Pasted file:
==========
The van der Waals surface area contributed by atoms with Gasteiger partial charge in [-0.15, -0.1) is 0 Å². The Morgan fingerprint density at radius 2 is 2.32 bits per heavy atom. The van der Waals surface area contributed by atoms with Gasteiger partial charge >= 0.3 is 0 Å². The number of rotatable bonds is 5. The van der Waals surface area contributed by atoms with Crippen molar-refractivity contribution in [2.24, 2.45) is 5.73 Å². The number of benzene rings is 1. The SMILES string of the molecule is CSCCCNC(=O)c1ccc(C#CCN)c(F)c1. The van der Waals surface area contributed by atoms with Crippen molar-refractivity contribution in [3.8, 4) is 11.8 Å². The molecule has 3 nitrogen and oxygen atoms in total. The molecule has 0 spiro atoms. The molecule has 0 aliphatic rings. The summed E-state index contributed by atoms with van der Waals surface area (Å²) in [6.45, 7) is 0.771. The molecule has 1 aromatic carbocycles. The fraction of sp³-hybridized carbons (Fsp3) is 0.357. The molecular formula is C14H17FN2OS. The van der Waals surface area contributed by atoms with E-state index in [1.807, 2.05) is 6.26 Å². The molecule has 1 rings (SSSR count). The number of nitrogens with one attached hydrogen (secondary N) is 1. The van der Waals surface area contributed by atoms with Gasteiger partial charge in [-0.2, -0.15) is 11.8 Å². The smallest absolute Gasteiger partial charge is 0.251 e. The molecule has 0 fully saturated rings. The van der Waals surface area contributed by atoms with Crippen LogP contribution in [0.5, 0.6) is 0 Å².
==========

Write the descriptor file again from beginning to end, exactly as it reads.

The van der Waals surface area contributed by atoms with Gasteiger partial charge in [-0.15, -0.1) is 0 Å². The Morgan fingerprint density at radius 2 is 2.32 bits per heavy atom. The van der Waals surface area contributed by atoms with Gasteiger partial charge >= 0.3 is 0 Å². The number of rotatable bonds is 5. The van der Waals surface area contributed by atoms with Crippen molar-refractivity contribution in [2.24, 2.45) is 5.73 Å². The number of benzene rings is 1. The SMILES string of the molecule is CSCCCNC(=O)c1ccc(C#CCN)c(F)c1. The van der Waals surface area contributed by atoms with Crippen molar-refractivity contribution in [3.8, 4) is 11.8 Å². The molecule has 3 nitrogen and oxygen atoms in total. The molecule has 0 spiro atoms. The molecule has 0 aliphatic rings. The summed E-state index contributed by atoms with van der Waals surface area (Å²) in [6.45, 7) is 0.771. The molecule has 1 aromatic carbocycles. The fraction of sp³-hybridized carbons (Fsp3) is 0.357. The molecular formula is C14H17FN2OS. The van der Waals surface area contributed by atoms with E-state index in [1.807, 2.05) is 6.26 Å². The molecule has 1 rings (SSSR count). The number of nitrogens with one attached hydrogen (secondary N) is 1. The van der Waals surface area contributed by atoms with Gasteiger partial charge in [-0.2, -0.15) is 11.8 Å². The smallest absolute Gasteiger partial charge is 0.251 e. The molecule has 0 fully saturated rings. The van der Waals surface area contributed by atoms with Crippen LogP contribution in [0.5, 0.6) is 0 Å².